FIG. 1 is a diagram of a portion of a local area network including a bus fiber and three local nodes with taps and feeds in accordance with the invention; and
FIG. 2-4 are schematic, cross-sectional representations of preferred embodiments in accordance with the invention.
FIG. 1 shows multi-mode bus fiber 1; input connection means 2 which may take the form of feed fibers having limited mode-carrying capability as compared with bus fiber 1; output connection means 3 which may take the form of single- or multi-mode tap fibers; couplers 11, 12, and 13; transmitters 21, 22, and 23; and receivers 31, 32, and 33. Multi-mode bus fiber 1 provides for interconnection of couplers 11, 12 and 13 in sequence; input connection means 2 provide for connections from transmitters 21, 22, and 23 to couplers 11, 12, and 13, respectively; and output connection means 3 provide for connections from couplers 11, 12, and 13 to receivers 31, 32, and 33, respectively. The direction of light propagation is indicated by arrows.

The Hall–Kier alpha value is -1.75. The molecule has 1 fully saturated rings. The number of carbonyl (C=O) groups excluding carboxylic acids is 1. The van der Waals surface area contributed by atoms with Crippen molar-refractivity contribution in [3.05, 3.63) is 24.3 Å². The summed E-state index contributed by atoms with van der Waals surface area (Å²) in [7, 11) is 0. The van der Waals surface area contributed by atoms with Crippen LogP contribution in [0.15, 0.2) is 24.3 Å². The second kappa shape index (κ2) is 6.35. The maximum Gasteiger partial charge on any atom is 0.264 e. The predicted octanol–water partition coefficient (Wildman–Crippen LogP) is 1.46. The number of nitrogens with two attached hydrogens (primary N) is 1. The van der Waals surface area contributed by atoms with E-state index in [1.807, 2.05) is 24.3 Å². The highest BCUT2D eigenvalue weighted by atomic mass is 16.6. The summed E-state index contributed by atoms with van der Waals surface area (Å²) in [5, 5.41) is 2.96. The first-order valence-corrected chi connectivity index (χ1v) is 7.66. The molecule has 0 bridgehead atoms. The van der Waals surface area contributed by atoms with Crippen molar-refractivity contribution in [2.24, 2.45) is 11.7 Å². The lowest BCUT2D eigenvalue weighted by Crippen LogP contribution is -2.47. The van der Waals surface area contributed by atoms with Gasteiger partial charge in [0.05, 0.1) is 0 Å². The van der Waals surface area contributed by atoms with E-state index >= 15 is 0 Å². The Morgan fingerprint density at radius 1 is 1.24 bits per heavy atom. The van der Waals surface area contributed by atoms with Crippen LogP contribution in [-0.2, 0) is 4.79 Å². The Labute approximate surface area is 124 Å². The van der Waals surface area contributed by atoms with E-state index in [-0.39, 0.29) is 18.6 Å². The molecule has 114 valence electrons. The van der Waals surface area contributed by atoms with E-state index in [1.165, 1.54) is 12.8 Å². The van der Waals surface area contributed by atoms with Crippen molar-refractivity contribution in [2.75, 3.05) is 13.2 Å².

FIG. 2 shows coupler 12 between multi-mode bus fiber 1 and single-mode feed fiber 2. Bus fiber 1 is connected to couplers 11 and 13, and feed fiber 2 is connected to transmitter 22. Bus fiber 1 has core 101 and cladding 102 and has an indentation as produced, e.g., by localized etching through cladding 102 and into core 101. Feed fiber 2 has core 201 and cladding 202 and terminates in a tapered portion 203. The tip of portion 203 is cut at an angle and equipped with mirror 204 which may be made by deposition of a metal such as, e.g., gold, aluminum, or silver, or any other suitable metallic or dielectric material. The reflective material is chosen so as to produce essentially complete reflection of all light traveling in fiber 2, as well as of a small portion of light traveling in fiber 1, the latter thus being tapped by reflection into receiver 32. Also, reflection may be produced by a grating. Index-matching epoxy 4 serves to permanently position the tip of feed fiber 2 with respect to bus fiber 1. (Advantageously, in the interest of minimized loss, epoxy may be chosen to have distinct core and cladding components which are index-matched to corresponding fiber portions.) An index-matching connection is also desirable between fiber 1 and receiver 32; alternatively, connection may be made by an optical fiber, with index matching to fiber 1 and receiver 32.